Jimmy Rollins Wins NL MVP Award

When Jimmy Rollins predicted that the Phillies were the team to beat in the NL East in 2007, he should have also made the prediction that he was the player to beat in the majors, or certainly in the National League. The National League MVP was decided on Tuesday, and Jimmy Rollins edged out Matt Holliday to win the award.

The Baseball Writers’ Association of America (BBWAA) voted Rollins number one for the award on half (16 out of 32) the ballots, while Matt Holliday received 11 first place votes. Coming in third overall was Prince Fielder, who received five first-place votes (probably because in just his second full season in the majors, the 23-year-old Fielder led the league with 50 homers — becoming the youngest player to reach that mark).

The final points were as follows: Jimmy Rollins with 353, Matt Holliday with 336, and Prince Fielder with 284. Rounding out the top five were David Wright with 182 total points and Rollins’ teammate Ryan Howard with 112 total points. Rollins’ other teammate, Chase Utley, finished eighth in the standings with 89 points.

The race between first and second place votes was very close. The 17-point differential between Rollins and Holliday made the 2007 election the ninth closest in the NL since the current format was adopted by the BBWAA in 1938.

Rollins was pretty giddy about winning the NL MVP. Said Rollins, “It’s exciting. I’ve always said that I never thought about being an MVP player. Winning the Gold Glove to me was winning the MVP for shortstop, and that’s as far as I went. But to be blessed with the 2007 MVP…”

This is the seventh MVP award for a Phillie, as Rollins joins Chuck Klein (1932), Jim Konstanty (1950), Mike Schmidt (1980, 1981, 1986), and Ryan Howard (2006). With Howard, the Phillies become the first club with back-to-back MVPs since San Francisco’s Jeff Kent and Barry Bonds, who received the prestigious award in 2000 and 2001.

Charlie Manuel, manager of the Phillies, was happy for Jimmy Rollins. Said Manuel, “Holliday had a great season, but every part of J-Roll’s game stood out. I like it man, well deserved. He was the guy who made us go. I’m happy [for him]. Once he popped up, he put his intensity where his mouth was. He likes the stage. Jimmy has what I’d call a good cockiness.”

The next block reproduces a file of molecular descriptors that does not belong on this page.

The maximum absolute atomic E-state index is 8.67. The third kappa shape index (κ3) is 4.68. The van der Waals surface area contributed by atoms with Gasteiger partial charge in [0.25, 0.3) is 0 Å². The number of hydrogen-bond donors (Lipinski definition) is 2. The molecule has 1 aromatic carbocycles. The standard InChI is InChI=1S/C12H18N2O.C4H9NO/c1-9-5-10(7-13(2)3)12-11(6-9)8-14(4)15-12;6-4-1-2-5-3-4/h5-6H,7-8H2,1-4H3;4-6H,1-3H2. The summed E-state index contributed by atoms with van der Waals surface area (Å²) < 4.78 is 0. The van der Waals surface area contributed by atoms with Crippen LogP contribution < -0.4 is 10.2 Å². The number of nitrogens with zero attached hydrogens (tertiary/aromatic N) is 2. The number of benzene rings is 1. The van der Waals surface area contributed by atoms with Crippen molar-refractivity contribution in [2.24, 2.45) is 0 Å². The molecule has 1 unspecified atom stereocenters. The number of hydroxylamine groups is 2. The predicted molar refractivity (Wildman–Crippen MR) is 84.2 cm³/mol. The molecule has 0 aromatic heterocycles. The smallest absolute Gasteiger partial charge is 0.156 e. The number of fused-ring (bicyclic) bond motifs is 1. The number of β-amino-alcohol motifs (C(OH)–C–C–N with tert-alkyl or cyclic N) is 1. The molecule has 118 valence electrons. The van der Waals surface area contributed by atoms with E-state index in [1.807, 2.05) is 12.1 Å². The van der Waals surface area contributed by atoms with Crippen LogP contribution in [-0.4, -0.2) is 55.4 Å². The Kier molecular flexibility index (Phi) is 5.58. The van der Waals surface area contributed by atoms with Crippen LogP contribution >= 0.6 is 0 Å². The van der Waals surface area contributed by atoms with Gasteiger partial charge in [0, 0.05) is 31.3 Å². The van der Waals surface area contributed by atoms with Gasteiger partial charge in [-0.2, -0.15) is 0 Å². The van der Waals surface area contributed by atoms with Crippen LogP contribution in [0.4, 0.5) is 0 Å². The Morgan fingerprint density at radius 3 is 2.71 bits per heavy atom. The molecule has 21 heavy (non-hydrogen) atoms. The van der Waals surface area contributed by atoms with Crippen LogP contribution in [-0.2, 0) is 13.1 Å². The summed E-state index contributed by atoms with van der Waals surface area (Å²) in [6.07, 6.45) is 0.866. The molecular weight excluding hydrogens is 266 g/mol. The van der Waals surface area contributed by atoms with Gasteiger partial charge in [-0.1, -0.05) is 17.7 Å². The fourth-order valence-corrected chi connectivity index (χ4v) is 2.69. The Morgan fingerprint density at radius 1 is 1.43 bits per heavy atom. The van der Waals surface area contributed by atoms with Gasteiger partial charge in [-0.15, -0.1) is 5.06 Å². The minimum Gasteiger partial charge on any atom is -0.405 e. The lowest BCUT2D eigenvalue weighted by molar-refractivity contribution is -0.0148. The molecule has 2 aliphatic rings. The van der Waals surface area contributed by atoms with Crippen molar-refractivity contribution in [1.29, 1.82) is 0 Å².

Rollins acknowledged that his boast prior to the 2007 season may have helped earn him the recognition.

“I don’t think people would have paid half as much attention as they did [without the statement],” he said. “I made the statement because I believed in my team, not to draw attention to myself. I did want to put pressure on the team and have us go out there and perform because we’ve come up a game or two short every year and we needed to get an edge to us. That was the point of me saying that.”

Rollins, a switch-hitter, had impressive 2007 stats: 0.296 batting average, 38 doubles, 20 triples, 30 home runs, 94 RBIs, 139 runs scored, 212 hits, and 41 stolen bases. With those credentials, Rollins became the first player in history to collect at least 200 hits, 30 homers, 15 triples, and 25 steals in a season.

By comparison, Holliday also had monster stats in 2007:  0.340 batting average, 50 doubles, 36 homers, 137 RBIs, 216 hits, and 120 runs scored. Holliday led the league in batting average, RBIs, hits, total bases, doubles, and  extra base hits.

Some impressive stats for Rollins included his 139 runs scored and 88 extra-base hits, which were league records for a shortstop. Rollins also set a Major League record with 716 at-bats, and became the third shortstop in history to have at least 30 homers and 30 stolen bases in a season, after Barry Larkin in 1996 and Alex Rodriguez in 1998.

Personally, I think I would have preferred that Holliday won this award. I guess you can’t win them all, however. Rollins is a great sport, though; Rollins called Matt Holliday and congratulated him on having a great season. Said Rollins, “You never know which way it’s going to go. He had a spectacular season. I had a strong season. I didn’t know which way the writers were going to vote.”

Other interesting tidbits from the voting:

  • Jake Peavy was the highest ranked pitcher, gathering a total of 97 points for a 7th place finish
  • Albert Pujols finished with 50 total points and a 9th place finish
  • Only one reliever, Jose Valverde, was in the final standings; he finished with 19 total points
  • Holliday’s teammates, Troy Tulowitzki and Brad Hawpe, finished with 13 and 2 total points, respectively
  • Interestingly, Tulowitzki received one 3rd place vote, even though he finished 18th in the standings overall
  • Six players (Rollins, Holliday, Fielder, Wright, Howard, and Chipper Jones) received more than 100 total points
  • Carlos Marmol, of the Chicago Cubs, received one 10th place vote to finish last (26th) in the standings

~ by mlb2007playoffs on November 21, 2007.

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